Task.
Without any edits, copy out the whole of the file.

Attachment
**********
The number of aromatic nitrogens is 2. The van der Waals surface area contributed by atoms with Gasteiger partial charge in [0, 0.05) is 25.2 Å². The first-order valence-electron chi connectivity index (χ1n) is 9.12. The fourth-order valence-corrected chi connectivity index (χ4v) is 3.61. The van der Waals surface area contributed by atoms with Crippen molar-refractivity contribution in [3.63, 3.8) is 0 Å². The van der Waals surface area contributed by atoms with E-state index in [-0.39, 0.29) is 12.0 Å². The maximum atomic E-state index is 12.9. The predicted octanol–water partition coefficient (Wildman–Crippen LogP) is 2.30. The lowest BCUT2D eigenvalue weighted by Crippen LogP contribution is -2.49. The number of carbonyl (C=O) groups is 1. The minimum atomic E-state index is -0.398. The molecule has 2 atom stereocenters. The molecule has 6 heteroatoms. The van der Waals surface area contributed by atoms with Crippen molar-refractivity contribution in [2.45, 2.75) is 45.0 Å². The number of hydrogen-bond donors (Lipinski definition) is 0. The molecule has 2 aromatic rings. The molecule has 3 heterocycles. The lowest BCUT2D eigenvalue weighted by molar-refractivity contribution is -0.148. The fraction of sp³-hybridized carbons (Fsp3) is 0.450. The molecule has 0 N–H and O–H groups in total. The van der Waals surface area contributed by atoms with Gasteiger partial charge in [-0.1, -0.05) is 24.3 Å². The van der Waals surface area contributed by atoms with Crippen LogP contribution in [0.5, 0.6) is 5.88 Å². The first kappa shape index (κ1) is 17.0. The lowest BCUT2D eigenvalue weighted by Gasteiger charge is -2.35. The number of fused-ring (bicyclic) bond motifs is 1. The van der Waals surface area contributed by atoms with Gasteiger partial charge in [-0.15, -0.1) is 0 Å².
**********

The number of aromatic nitrogens is 2. The van der Waals surface area contributed by atoms with Gasteiger partial charge in [0, 0.05) is 25.2 Å². The first-order valence-electron chi connectivity index (χ1n) is 9.12. The fourth-order valence-corrected chi connectivity index (χ4v) is 3.61. The van der Waals surface area contributed by atoms with Crippen molar-refractivity contribution in [3.63, 3.8) is 0 Å². The van der Waals surface area contributed by atoms with E-state index in [-0.39, 0.29) is 12.0 Å². The maximum atomic E-state index is 12.9. The predicted octanol–water partition coefficient (Wildman–Crippen LogP) is 2.30. The lowest BCUT2D eigenvalue weighted by Crippen LogP contribution is -2.49. The number of carbonyl (C=O) groups is 1. The minimum atomic E-state index is -0.398. The molecule has 2 atom stereocenters. The molecule has 6 heteroatoms. The van der Waals surface area contributed by atoms with Crippen molar-refractivity contribution in [2.45, 2.75) is 45.0 Å². The number of hydrogen-bond donors (Lipinski definition) is 0. The molecule has 2 aromatic rings. The molecule has 3 heterocycles. The lowest BCUT2D eigenvalue weighted by molar-refractivity contribution is -0.148. The fraction of sp³-hybridized carbons (Fsp3) is 0.450. The molecule has 0 N–H and O–H groups in total. The van der Waals surface area contributed by atoms with Gasteiger partial charge in [-0.1, -0.05) is 24.3 Å². The van der Waals surface area contributed by atoms with Crippen LogP contribution in [0.5, 0.6) is 5.88 Å². The first kappa shape index (κ1) is 17.0. The lowest BCUT2D eigenvalue weighted by Gasteiger charge is -2.35. The number of fused-ring (bicyclic) bond motifs is 1. The van der Waals surface area contributed by atoms with Gasteiger partial charge in [-0.15, -0.1) is 0 Å².